I was reading a discussion on a forum the other day about what content you’d include on a train the trainer face to face session.
It says much about how my thinking has changed about workplace learning that my immediate thought was to wonder what you’d include in a classroom setting that you couldn’t help the attendee learn in other ways. I googled train the trainer course content and found 2.4 million results; it seems that there’s still a market for this kind of course.
Apparently train the trainer courses are all about:
- creating meaningful/SMART/any learning objectives
- your learning style
- your training style
- developing classroom content
- managing classrooms
- dealing with difficult participants/questions/situations
- evaluating your training
I was a little disappointed. I had a look through my old books and found this was (in the most part), the structure of the sessions I undertook about 20 years ago.
How did this happen? I believed that we’ve moved on from training to learning in the workplace; perhaps we haven’t? I saw the #chat2lrn topic last week was looking at new skills for changing times. I couldn’t make the live chat but spent some time reading through the transcript – if you work in L&D please take the time to have a look as there are some excellent contributions.
There are a number of comments suggesting that organisations don’t want or expect change from their L&D teams. My belief is that there are some L&D teams who are happy to stay the same, to remain as a training function, providing at the organisation’s request.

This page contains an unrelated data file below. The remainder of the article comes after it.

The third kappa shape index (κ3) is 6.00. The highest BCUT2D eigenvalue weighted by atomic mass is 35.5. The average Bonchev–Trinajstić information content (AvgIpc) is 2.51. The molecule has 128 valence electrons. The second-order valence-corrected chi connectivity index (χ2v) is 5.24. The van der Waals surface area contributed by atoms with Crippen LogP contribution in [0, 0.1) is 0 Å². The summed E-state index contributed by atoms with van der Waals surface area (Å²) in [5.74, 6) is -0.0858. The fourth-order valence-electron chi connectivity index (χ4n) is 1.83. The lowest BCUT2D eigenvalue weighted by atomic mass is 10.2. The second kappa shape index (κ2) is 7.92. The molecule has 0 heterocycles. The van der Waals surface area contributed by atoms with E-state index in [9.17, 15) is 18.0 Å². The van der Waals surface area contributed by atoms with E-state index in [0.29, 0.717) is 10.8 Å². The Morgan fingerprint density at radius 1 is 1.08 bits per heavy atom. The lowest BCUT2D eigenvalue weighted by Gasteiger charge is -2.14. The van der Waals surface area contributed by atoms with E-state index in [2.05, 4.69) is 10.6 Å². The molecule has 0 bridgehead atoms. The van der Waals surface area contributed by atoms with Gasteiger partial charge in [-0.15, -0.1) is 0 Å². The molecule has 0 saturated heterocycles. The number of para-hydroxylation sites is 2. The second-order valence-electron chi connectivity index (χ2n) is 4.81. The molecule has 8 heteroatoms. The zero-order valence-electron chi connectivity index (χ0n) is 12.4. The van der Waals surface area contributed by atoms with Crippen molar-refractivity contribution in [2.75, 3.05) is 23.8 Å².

I think this has been reflected in the most recent offer from the CIPD. In their latest support for L&D specialists you’re now able to download content that will:
will provide practitioners with a cost-effective method of designing and rejuvenating training courses
Really? Is that what L&D needs? More content? Our society is changing, our organisations are changing, our technology is changing and the ‘world’s largest chartered HR and development professional body’ is still stuck in content provision? Learning and education professionals are talking about connectivism, personal knowledge management and informal learning, and the CIPD is talking about how to make better stuff. Not surprising when you realise we’re only 1/8th of their pie.
This is why I was so pleased to see the Learning and Performance institute Capability Map which was published a few weeks ago. At last I think there’s finally a tool for L&D specialists that reflects the requirements of our profession. We are, should you forget, a professional occupation.
What I like about the map is the breadth and depth to the tool. It isn’t all about face to face training (although it could be if you wished), but considers the full range of competences from transactional and operational to strategic. It is a great piece of work that they should be widely applauded for.
What are you doing to stop L&D from going back down the training route? What are you doing to hand learning to your learners? Are you REALLY learning professionals, or trainers in learner professional clothing?
Let me know via the comments box.